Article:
Main Content

Convert time series arrays to functions of time and state

adds optional name-value pair arguments. `F`

= ts2func(___,`Name,Value`

)

When you specify

`Array`

as a scalar or a vector (row or column),`ts2func`

assumes that it represents a univariate time series.`F`

returns an array with one less dimension than the input time series array`Array`

with which`F`

is associated. Thus, when`Array`

is a vector, a 2-dimensional matrix, or a three-dimensional array,`F`

returns a scalar, vector, or 2-dimensional matrix, respectively.When the scalar time

*t*at which`ts2func`

evaluates the function`F`

does not coincide with an observation time in`Times`

,`F`

performs a zero-order-hold interpolation. The only exception is if*t*precedes the first element of`Times`

, in which case*F(t)*=*F(Times(1))*.To support Monte Carlo simulation methods, the output function

`F`

returns an`NVars`

-by-`1`

column vector or a two-dimensional matrix with`NVars`

rows.The output function

`F`

is always a deterministic function of time,*F(t)*, and may always be called with a single input regardless of the`Deterministic`

flag. The distinction is that when`Deterministic`

is false, the function`F`

may also be called with a second input, an`NVars`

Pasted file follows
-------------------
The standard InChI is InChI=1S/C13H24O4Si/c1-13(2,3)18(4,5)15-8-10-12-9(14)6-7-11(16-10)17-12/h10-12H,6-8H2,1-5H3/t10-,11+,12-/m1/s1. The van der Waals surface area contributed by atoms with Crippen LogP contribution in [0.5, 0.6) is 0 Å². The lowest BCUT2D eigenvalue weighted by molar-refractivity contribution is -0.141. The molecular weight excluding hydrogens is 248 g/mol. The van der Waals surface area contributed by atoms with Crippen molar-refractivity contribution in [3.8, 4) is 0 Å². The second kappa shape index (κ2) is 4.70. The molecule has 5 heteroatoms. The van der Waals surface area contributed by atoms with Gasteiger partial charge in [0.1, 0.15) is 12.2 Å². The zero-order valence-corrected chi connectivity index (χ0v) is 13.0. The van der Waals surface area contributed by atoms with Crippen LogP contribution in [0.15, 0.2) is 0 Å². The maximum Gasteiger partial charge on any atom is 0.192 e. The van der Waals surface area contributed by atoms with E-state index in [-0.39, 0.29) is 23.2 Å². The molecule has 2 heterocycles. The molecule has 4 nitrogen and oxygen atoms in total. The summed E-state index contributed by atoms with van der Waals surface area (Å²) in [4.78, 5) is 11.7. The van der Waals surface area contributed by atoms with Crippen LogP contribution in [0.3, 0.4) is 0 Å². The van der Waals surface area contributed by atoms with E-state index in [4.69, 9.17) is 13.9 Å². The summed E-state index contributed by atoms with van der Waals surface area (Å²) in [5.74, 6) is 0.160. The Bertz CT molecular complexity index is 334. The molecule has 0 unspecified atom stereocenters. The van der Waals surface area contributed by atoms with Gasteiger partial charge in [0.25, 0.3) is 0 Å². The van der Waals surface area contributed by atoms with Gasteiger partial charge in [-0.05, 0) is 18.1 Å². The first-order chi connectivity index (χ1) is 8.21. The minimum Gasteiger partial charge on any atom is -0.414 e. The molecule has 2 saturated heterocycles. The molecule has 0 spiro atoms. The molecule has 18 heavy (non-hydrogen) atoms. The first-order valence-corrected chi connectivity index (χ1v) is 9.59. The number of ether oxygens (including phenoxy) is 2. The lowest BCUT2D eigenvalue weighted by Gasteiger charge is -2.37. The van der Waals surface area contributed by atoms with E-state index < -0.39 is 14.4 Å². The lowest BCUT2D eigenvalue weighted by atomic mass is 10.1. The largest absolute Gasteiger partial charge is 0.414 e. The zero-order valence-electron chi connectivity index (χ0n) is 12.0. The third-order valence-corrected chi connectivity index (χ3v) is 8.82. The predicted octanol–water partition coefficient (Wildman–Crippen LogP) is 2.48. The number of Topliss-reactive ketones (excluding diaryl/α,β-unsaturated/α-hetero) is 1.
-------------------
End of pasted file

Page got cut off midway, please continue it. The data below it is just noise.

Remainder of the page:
-by-`1`

state vector*X(t)*, which is a placeholder and ignored. While*F(t)*and*F(t,X)*produce identical results, the former specifically indicates that the function is a deterministic function of time, and may offer significant performance benefits in some situations.

[1] Ait-Sahalia, Y. “Testing Continuous-Time Models of the Spot Interest
Rate.” *The Review of Financial Studies*, Spring 1996, Vol.
9, No. 2, pp. 385–426.

[2] Ait-Sahalia, Y. “Transition Densities for Interest Rate and Other
Nonlinear Diffusions.” *The Journal of Finance*, Vol. 54,
No. 4, August 1999.

[3] Glasserman, P. *Monte Carlo Methods in Financial
Engineering.* New York, Springer-Verlag, 2004.

[4] Hull, J. C. *Options, Futures, and Other Derivatives*, 5th
ed. Englewood Cliffs, NJ: Prentice Hall, 2002.

[5] Johnson, N. L., S. Kotz, and N. Balakrishnan. *Continuous Univariate
Distributions.* Vol. 2, 2nd ed. New York, John Wiley & Sons,
1995.

[6] Shreve, S. E. *Stochastic Calculus for Finance II: Continuous-Time
Models.* New York: Springer-Verlag, 2004.